Last year, after Facebook ended its efforts to create an internet-beaming drone — the company declined to say how much it spent on the project — it choose to work with Airbus and other partners.

Trump Stopped Strike on Iran Because It Was ‘Not Proportionate’

Trump Stopped Strike on Iran Because It Was ‘Not Proportionate’ President Trump said Friday morning that the United States military had been “cocked and loaded” for a strike against Iran on Thursday night, but that he called it off with 10 minutes to spare when a general told him that 150 people would likely die in the attack. ....On Monday they shot down an unmanned drone flying in International Waters. We were cocked & loaded to retaliate last night on 3 different sights when I asked, how many will die. 150 people, sir, was the answer from a General. 10 minutes before the strike I stopped it, not....— Donald J. Trump (@realDonaldTrump) June 21, 2019 ....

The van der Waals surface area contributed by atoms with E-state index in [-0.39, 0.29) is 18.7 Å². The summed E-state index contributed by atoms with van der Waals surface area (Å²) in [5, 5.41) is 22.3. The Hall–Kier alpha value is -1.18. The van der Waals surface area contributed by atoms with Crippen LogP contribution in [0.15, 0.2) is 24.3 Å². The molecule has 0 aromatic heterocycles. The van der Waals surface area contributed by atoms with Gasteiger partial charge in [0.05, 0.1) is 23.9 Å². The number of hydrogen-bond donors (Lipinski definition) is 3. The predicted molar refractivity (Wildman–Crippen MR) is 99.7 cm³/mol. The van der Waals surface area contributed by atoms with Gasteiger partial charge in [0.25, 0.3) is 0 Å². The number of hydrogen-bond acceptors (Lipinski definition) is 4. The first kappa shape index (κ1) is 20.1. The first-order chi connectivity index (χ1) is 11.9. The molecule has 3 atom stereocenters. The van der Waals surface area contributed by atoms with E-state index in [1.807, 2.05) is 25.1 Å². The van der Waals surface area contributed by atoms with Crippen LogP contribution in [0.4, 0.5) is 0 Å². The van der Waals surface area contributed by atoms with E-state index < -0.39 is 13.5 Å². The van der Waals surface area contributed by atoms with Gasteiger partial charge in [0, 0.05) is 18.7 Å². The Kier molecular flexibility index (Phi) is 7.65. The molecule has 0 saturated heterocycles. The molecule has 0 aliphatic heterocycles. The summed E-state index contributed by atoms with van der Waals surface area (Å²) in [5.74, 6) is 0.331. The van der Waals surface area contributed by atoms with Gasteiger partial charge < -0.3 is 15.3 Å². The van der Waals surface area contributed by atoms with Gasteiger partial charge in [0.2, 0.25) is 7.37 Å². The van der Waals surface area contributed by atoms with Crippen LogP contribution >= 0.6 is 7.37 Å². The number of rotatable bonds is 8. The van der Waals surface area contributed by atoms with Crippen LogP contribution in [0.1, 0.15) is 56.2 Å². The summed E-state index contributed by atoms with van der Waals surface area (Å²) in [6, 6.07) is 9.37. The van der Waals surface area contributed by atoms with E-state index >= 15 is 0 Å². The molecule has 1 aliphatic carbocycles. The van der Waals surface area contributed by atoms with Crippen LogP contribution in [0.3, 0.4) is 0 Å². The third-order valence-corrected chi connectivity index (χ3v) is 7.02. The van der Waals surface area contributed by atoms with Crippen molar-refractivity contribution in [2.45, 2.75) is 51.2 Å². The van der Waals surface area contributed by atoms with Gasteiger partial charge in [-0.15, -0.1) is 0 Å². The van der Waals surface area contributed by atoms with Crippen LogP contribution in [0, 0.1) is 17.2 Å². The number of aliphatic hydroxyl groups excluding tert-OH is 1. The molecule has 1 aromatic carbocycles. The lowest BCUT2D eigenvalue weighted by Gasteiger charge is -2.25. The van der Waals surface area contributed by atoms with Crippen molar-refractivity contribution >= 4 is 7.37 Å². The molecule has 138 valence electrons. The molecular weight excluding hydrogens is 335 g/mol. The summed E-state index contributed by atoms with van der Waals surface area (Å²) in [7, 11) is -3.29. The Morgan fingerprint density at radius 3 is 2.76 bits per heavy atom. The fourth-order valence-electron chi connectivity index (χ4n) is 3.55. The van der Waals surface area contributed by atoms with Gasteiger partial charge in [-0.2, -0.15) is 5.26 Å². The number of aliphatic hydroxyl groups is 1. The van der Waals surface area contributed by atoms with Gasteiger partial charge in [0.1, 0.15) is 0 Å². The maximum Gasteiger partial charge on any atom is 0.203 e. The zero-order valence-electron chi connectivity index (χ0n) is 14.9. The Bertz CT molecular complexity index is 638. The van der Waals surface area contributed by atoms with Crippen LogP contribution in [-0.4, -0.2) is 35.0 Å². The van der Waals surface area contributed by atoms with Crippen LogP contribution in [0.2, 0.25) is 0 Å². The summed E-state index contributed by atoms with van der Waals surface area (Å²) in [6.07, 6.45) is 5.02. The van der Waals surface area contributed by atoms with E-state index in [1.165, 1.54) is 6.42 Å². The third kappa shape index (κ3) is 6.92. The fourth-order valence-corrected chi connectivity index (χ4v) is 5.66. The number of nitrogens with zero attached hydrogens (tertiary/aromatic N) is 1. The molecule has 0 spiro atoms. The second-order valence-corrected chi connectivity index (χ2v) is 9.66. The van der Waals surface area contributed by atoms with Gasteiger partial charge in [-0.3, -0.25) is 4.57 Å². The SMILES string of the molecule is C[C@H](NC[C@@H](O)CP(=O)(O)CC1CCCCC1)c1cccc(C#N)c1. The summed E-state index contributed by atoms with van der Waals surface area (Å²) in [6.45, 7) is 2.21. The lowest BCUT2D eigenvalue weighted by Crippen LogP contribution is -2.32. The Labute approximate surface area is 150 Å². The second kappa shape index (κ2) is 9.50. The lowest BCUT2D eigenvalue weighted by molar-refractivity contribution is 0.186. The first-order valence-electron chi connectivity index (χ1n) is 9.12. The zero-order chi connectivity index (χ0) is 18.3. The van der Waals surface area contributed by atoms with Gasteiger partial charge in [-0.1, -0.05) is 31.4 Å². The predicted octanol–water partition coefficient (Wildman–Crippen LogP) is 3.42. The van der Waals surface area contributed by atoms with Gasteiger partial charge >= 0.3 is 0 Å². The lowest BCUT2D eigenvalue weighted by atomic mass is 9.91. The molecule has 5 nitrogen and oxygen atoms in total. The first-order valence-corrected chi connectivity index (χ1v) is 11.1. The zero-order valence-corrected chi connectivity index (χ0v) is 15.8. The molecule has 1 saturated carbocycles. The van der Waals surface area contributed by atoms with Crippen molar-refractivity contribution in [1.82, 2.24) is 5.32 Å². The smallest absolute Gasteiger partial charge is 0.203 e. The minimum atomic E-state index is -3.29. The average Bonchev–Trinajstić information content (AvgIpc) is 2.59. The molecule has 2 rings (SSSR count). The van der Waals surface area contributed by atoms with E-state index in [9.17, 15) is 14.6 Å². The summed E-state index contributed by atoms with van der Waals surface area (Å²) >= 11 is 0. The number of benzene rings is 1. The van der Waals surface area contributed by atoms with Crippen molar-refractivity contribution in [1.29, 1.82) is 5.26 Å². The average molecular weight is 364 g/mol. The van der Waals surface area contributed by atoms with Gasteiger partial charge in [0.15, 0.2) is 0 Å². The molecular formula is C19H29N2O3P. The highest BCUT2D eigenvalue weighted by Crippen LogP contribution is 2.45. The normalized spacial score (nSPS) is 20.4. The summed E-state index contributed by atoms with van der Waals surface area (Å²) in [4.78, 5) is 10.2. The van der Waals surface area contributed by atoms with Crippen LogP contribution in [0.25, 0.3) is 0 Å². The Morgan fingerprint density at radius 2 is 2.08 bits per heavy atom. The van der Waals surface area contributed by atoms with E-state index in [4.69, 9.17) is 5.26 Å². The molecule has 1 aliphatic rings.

After Alphabet shut down its solar broadband-drone project, it switched its focus to balloons. Its Loon subsidiary uses massive balloons floating 65,000 feet up to beam internet signals. Alphabet told Bloomberg that the “economics and technical feasibility” of Loon is a “much more promising way to connect rural and remote parts of the world.”

Loon’s tennis court-sized balloons have already flown more than 18 million miles, and were used in Puerto Rico for six months after Hurricane Maria in 2017. The typical balloon stays up for about 150 days, though the goal is to reach an average lifespan of 300 days, a Loon official said during a joint news conference with SoftBank last month.